STEPHEN SEVERANCE, DIRECTOR OF GROWTH, MASDAR CITY: Now, you see the world a making a statement, and we are going to be carbon neutral by 2015. We've a lot of work to do. We've got a lot of work to do in every area to get there. This is one of the most ambitious targets that the global has ever set together.

MACFARLANE (voice-over): It is our oceans that could hold the key to achieving that carbon neutral target. And these scientists at the University of California Los Angeles have been investigating its potential.

DANTE SIMONETTI, ASSOCIATE PROFESSOR, INSTITUTE FOR CARBON MANAGEMENT, UCLA: So, the ocean stores approximately 115 times more carbon dioxide in the atmosphere. The whole process, the removes carbon dioxide from the atmosphere by leveraging the power of the ocean to naturally absorb carbon dioxide from air. MACFARLANE (voice-over): In scientific experiments, they pull seawater through a mesh of beakers and test tubes. The aim was to separate CO2 from the sea water.

SIMONETTI: This is our product here. This is the solid liquid solution. This is the captured carbon dioxide.

MACFARLANE (voice-over): It's called carbon capture technology. Seawater from the ocean is subjected to an electrical charge. Through chemical reactions the CO2 and water are separated. The CO2, now trapped in a solid form, are pumped back into the ocean and stored on the sea floor. The, water, which no longer has CO2, is sent back into the ocean too. Where it is once again ready to absorb even more CO2 from the atmosphere.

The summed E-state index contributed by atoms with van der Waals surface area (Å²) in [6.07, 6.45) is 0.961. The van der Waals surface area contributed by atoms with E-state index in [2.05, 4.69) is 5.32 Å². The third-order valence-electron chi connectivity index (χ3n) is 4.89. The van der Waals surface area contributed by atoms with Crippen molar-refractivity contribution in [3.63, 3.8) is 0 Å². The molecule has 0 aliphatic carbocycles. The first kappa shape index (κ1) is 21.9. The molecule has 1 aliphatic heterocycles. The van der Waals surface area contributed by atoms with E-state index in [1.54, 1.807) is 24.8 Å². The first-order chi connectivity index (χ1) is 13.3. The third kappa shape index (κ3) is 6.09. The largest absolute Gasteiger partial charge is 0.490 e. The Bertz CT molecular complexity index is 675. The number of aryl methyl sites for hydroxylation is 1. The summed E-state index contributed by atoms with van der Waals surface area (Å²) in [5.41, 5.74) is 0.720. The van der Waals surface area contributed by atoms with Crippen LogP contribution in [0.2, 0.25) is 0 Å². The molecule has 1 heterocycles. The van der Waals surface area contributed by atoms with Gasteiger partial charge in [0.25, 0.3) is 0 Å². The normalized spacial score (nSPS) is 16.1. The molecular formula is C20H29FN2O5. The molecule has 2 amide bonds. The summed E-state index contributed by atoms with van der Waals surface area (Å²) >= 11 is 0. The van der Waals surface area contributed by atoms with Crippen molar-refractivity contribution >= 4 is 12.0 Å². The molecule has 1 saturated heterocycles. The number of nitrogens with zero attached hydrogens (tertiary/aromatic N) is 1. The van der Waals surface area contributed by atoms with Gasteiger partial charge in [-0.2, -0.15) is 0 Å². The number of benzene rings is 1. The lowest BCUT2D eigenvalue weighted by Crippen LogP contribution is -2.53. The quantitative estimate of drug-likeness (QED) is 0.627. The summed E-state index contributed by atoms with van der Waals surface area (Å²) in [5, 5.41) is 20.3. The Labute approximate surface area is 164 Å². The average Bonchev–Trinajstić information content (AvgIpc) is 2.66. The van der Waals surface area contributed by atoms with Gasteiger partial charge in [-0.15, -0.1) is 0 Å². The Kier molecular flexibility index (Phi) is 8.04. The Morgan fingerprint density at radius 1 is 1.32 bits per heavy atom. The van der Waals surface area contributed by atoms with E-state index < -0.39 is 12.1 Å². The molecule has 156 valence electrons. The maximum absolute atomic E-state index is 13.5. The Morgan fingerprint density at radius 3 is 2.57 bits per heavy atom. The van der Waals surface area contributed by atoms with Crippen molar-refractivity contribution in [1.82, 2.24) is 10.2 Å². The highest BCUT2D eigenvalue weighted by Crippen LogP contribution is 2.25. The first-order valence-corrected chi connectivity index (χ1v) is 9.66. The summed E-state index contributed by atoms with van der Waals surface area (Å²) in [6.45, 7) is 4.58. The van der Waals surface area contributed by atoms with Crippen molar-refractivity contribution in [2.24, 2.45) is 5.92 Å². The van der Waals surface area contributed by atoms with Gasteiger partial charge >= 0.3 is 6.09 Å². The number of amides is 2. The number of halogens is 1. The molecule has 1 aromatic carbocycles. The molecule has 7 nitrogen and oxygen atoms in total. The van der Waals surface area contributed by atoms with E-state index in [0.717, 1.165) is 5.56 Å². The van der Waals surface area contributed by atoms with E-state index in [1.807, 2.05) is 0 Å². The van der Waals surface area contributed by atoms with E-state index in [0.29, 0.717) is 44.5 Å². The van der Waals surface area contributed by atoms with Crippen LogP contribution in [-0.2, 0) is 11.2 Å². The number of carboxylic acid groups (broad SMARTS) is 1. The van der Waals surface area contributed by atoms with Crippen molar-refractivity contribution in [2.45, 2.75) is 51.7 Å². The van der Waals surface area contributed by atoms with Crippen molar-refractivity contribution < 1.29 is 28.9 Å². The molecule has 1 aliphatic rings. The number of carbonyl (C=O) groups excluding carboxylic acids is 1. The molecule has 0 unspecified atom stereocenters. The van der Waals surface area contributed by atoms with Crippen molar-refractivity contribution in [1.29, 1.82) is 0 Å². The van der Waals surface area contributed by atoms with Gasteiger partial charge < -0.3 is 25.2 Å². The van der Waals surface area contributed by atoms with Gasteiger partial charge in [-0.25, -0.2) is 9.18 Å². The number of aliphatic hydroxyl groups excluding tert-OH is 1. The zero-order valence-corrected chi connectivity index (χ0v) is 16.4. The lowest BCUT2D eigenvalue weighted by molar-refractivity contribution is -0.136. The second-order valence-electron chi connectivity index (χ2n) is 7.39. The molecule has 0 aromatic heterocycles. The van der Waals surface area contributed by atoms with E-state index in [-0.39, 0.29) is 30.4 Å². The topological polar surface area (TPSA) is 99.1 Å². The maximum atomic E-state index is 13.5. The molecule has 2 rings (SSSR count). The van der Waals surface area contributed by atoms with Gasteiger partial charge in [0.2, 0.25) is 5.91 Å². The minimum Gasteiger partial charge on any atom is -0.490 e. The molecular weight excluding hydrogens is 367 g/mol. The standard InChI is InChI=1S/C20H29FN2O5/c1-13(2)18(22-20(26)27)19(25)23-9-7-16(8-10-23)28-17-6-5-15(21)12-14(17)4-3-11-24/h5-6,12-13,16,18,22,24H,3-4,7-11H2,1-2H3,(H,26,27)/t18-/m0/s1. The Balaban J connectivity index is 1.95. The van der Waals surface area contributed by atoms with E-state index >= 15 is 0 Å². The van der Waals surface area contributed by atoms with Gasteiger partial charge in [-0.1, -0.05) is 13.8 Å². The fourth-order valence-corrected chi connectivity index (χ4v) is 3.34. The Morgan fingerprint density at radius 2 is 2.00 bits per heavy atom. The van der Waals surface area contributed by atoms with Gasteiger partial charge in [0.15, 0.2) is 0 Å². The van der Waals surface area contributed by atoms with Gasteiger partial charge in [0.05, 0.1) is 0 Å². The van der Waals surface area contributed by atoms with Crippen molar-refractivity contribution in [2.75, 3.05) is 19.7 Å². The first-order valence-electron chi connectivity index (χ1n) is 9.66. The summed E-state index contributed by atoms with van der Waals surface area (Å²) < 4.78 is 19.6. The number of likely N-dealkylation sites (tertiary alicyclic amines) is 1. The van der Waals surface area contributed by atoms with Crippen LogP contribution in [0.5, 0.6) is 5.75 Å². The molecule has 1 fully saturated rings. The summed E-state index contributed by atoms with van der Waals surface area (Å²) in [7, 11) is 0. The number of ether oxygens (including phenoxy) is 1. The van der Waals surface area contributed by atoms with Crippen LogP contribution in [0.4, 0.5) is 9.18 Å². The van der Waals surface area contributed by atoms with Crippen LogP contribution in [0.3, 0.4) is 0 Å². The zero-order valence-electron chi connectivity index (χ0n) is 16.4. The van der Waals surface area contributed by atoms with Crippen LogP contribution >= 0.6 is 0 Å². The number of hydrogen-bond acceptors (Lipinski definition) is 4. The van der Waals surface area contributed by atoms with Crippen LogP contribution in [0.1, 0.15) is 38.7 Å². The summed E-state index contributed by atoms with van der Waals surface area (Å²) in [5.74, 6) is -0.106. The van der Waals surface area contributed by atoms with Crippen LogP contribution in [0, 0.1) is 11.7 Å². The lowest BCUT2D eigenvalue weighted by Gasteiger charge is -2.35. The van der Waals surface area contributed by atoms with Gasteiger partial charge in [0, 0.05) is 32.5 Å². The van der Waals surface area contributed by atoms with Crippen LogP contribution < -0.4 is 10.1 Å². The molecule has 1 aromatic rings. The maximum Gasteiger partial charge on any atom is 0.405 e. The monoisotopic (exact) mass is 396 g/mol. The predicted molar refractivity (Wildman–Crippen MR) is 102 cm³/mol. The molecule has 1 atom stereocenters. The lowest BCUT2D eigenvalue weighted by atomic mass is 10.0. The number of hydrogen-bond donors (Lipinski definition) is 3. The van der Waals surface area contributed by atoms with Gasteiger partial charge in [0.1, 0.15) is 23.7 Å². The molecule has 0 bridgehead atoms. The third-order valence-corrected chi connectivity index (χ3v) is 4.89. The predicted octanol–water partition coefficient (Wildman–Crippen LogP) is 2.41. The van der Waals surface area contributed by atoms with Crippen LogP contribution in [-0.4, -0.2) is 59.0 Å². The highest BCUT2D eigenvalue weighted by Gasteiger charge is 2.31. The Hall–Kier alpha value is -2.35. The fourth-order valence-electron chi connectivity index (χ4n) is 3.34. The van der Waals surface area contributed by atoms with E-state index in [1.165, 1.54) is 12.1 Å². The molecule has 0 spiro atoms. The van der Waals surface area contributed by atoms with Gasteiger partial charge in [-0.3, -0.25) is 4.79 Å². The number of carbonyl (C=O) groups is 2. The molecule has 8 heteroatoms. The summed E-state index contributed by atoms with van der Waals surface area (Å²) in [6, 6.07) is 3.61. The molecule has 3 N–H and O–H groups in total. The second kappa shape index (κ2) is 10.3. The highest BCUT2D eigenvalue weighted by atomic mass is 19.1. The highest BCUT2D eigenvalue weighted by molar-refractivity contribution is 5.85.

SIMONETTI: This definitely will be a sound industry going forward. Carbon dioxide removal will be the new heavy industry that mankind has to develop in order to remediate the consequences of the first industrial revolution which led to the release of large amounts of carbon dioxide over a short periods of time.

MACFARLANE (voice-over): In the port of Los Angeles, what began as a simple lab experiment has evolved into a proof-of-concept project on this 100-foot barge.

SIMONETTI: We envision the next step to be a process that's about 100 times the size of this. To be freestanding onshore. And, then the next step would be a process that's 100 times larger than that.

MACFARLANE (voice-over): Dante says they plan to deploy this technology commercially within five years. And if successful, it could go a long way to achieving the global target of being carbon neutral by 2050.


FOSTER: Now the NBA playoffs are down to the final four teams. Highlights from game one between the Los Angeles Lakers and the Denver Nuggets. That's just ahead.